•  What happens when you make a “charge?”  1. Consumer buys something on credit card.  2. Account is “charged” with purchase amount.  3. Creditor issues merchant payment.  4. Creditor sends you a bill of all charges for the billing period at the end of the month.  5. You have a grace period of usually 30 days to pay back creditor what you’ve spent.  Types of Credit Cards:  Revolving Credit Cards:  Terms of repayment, NET 30 (30 days)  VISA & MASTER CARD  Travel/Entertainment/Membership Cards:  Requires FULL Payment at end of month.  American Express GREEN or GOLD card.
  •  Convenience of not having to carry cash.  Ease in buying on the internet.  Payment for emergencies.  Short-term financing  Buy today—pay when bill arrives.  Needed to pay for hotel/rental cards.  Proper use can improve credit score.  Ability to earn discounts through reward programs.
  •  Thinking that it’s “free.”  Potential hidden fees and surcharges.  Potential damage to credit rating.  Potentially high interest rates.  Potential to create overwhelming debt that one cannot afford to repay.  Requires you to carefully review invoices.  Must make payments on time (& in full if possible).  Garnishment  (Court makes employer pay your debts with wages)  Reduces your spending power (less credit—less income to spend).
  •  Cash Advances:  Allows consumer to withdraw cash on credit card.  APR usually at least 24%  Each card gives you a Credit Limit (Line of Credit):  Amount the consumer is allowed to charge.  Should start out with a low limit  Can establish credit history and learn how to use.  Grace Period:  Time between the date on the card’s bill and date payment is due.  Late fee (approx. $35) assessed if payment date is missed.  Need to pay 2-3 days before due date.  Minimum Amount Due:  Prorated portion of balance due each month.  Finance Charge:  APR assessed on your unpaid balance each month.  Can be increased if your bill is not paid after 45 days.  This is how cards make their money.  Essential to know card Guidelines and Rules.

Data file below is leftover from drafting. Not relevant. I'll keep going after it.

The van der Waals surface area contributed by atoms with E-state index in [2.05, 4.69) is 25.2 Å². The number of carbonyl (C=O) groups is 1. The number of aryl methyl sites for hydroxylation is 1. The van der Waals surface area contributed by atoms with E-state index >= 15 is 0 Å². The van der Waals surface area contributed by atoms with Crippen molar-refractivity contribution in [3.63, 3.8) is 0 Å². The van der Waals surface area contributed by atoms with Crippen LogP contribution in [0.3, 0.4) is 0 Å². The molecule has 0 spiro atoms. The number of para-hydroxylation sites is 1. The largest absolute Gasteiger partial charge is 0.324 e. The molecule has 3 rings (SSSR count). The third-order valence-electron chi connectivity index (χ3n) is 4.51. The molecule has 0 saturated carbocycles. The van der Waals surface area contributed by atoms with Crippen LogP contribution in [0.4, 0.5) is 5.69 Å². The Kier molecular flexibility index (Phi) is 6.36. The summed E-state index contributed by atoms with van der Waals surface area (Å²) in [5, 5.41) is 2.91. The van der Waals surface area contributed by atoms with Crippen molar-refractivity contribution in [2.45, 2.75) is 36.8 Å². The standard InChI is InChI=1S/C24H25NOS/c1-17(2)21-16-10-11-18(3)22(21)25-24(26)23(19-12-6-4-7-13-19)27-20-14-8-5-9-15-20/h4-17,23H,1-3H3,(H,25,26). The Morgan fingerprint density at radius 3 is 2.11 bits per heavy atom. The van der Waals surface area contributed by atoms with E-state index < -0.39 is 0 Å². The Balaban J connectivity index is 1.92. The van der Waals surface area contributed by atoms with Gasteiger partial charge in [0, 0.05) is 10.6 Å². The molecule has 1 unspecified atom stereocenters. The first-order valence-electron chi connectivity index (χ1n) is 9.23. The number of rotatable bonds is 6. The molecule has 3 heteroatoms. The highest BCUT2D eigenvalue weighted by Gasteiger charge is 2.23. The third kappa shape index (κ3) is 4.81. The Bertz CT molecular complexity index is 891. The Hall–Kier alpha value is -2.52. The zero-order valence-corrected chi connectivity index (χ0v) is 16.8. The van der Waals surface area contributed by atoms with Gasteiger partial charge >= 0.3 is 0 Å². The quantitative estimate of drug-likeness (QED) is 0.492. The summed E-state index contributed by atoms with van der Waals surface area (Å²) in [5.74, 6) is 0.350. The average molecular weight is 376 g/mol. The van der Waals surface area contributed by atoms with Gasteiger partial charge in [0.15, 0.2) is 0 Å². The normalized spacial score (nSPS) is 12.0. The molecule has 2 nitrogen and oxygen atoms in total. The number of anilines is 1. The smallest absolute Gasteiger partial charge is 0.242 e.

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  •  Installment Loans:  Equal monthly payments.  Ex: Mortgages, student loans, auto loans, furniture loans.  Usually in your best interest to prepay=reduce length/cost.  Check your amortization schedule.  Home Equity Loan:  Consumer loan that allows you to borrow against the equity you own in your home.  Bank puts a 2nd mortgage on your home.  Interest rates are usually low, but variable.  Layaway:  Purchasing method that allows consumer to put product on hold by placing deposit on item and then paying balance off in small payments.  Ensures item will be in stock upon completion of payments.  Ownership/Title:  Certificate that states your ownership of possession.  Ex: Cars have titles, homes have deeds.  If you have loan on possession, bank will be listed as lien holder.  You will not be able to claim sole ownership unless lien holder is satisfied.
  •  Identity Theft  Tax-Refund Loans  Harassment  Not Protecting your personal PIN number  Payday loans  Co-signing on loans for friends/relatives/others.  Predatory Lending  Phishing:  Internet, email or telephone scams or hoaxes  Redlining
  •  Only YOU can Protect Your Credit!  Saving Credit Card Receipts:  Check against monthly statements/use for returns.  Managing your credit with spouse or co-signor?  Who is responsible for payment?  Who will pay in death or divorce?  Avoid identity theft or Credit Card Fraud:  Don’t allow others to use your card.  Know when to give out your personal ID (SS#/Acct. #)  Carefully read all financial agreements/contracts/credit agreements  Zero interest payments  Low payment schedule  Transferring balances